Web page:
[recorded for NPR “Morning Edition” December 2003; postponed to wait for a “news hook,” eventually lost in a system crash]When reports of human cloning first began appearing in the news, a lot of us had the initial reaction, “You're kidding, right?” They weren't kidding. This bizarre field of medical research is rarin' to go. We don't have much time to consider the question: should it? The idea of a full-grown human clone is creepy enough, but what about cloning for medical purposes--making an embryo with a patient's cells, then killing it to use in the patient's treatment? Even here we know instinctively that something's wrong. We know it isn't right to mix up a baby in a test tube and then, when it starts growing, chop it up for medicine. It isn't right to make medicine out of people.
[NPR, “Morning Edition,” January 22, 2003] Thirty years ago, when I was an idealistic college student, I volunteered at a feminist newspaper called “off our backs.” The Roe v Wade decision happened the first month I worked there. Our editorial said it didn't go far enough, because Roe requires a woman to have medical reason for abortion in the third trimester. I thought abortion rights were going to liberate women.
[NPR, Morning Edition, May 3, 2002] Every couple of years this happens. It's like living in the Twilight Zone. For weeks, everywhere I went, there were fluffy chicks and bunny-baskets, and the grocery store was stacked with bags of pastel M & Ms. It was all about Easter--and now it's done. But not for me.
[NPR, “All Things Considered,” April 14, 1998] Holy Week is 501 pages long. My husband's Greek-English prayerbook begins with Palm Sunday evening, but the week actually starts the day before, Lazarus Saturday, when we commemorate the raising of Jesus's friend as a foreshadowing of Pascha. Some churches anticipate Lazarus Saturday with a service Friday evening. That's the Orthodox way: can we add a few more icing roses to the top of this cake?
[NPR, “All Things Considered,” June 8, 1998] In this ranch house in an older suburb, the carpet in the dining room is vintage orange shag. But no dining table stands on it tonight; we moved out the table and moved in a giant Rubbermaid horse trough--the hundred-gallon size. The baptismal service is in full swing. As incense rises and the choir sings, my husband, the priest, floats blessed oil on top of the warm water. Then it' s time for Mitchell to step in. Some churches sprinkle for baptism, or pour water from a silver cup. But the Eastern Orthodox Church prefers full immersion, dunking the entire person underwater.
[NPR, “All Things Considered,” June 24, 1998] He was an Episcopal priest, but he was standing in an Eastern Orthodox church on this Saturday night and thinking about Truth. At the altar a gold-robed priest strode back and forth swinging incense, moving in and out the doors of the iconostasis according to rubrics that were as yet unfamiliar. Golden bells chimed against the censer, and the light was smoky and dim. Over to the left a small choir was singing in haunting harmony, voices twining in a capella simplicity. The Truth part was this: the ancient words of this vesperal service had been chanted for more than a millenium. Lex orandi, lex credendi; what people pray shapes what they believe. This was a church that had never, could never, apostatize. She was his wife, and she was standing next to him thinking about her feet. They hurt.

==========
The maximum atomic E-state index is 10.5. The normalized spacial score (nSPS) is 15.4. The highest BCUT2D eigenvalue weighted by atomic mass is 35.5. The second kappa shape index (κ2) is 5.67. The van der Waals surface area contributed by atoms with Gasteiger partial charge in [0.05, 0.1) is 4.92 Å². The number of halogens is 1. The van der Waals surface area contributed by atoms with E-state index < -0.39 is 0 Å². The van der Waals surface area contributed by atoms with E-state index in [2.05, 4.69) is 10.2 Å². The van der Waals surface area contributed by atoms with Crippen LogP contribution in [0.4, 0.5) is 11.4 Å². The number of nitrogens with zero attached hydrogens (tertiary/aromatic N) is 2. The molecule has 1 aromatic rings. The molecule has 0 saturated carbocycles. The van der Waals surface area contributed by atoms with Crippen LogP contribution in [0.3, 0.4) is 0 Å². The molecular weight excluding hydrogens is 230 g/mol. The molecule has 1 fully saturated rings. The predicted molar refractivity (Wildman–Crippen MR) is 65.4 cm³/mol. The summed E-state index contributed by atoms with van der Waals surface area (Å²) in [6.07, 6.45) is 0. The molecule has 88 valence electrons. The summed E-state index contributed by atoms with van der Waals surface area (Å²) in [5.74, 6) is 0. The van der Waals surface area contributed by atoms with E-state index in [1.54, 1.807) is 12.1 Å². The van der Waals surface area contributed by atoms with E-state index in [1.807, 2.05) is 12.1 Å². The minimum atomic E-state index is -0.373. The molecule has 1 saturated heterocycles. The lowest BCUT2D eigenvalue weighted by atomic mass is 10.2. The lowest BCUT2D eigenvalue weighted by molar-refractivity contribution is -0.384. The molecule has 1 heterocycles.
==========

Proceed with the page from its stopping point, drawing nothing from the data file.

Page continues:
[NPR, “All Things Considered,” March 4, 1997] Scattered among your friends and neighbors are those now living a shadow life: people observing Lent. For them Easter waits at the end of March, but preparing for Easter takes time; time for reflection, time for repentance and reordering a life. The Church counts backward seven weeks to allow this breathing space, and begins the season with Ash Wednesday.
[NPR, “All Things Considered,” May 20, 1997] I've walked a hundred miles in another woman's shoes, and I don' t even know her name. I've ironed her blouse, hemmed her skirt, and carried her handbag. She's not one person, but a composite of dozens, women of all ages and races and creed. But there is one thing they all had in common: they were all mostly my size.
[NPR, “All Things Considered,” November 5, 1997] Jesus is lying on his side on my dining room floor, leaning against the radiator, balanced up on one finger and one toe like a gymnast. He is flattened, just a sheet of painted wood, and from pointed toe to the tip of his halo he is about four and a half feet tall. For protection, for storage, Jesus is swathed in a blue tablecloth that has been knotted around his ankles and pulled up over his head. When I push it aside I can see his form, a crucified body without a cross. His extended arms are like the wings of a bird; he floats in sorrow, head sunk toward one shoulder, eyes shut, face washed with death.
[NPR, “All Things Considered,” November 18, 1997]What will life be like in the 21st century? A recent survey by Maricopa Research discovered that 31% of respondents, almost a third, believe that scientists will invent a way to beam people back and forth, like Scottie does on “Star Trek.” On the other hand, less than half that figure, only 15%, believe that in the next century we’ll find a way to end political corruption.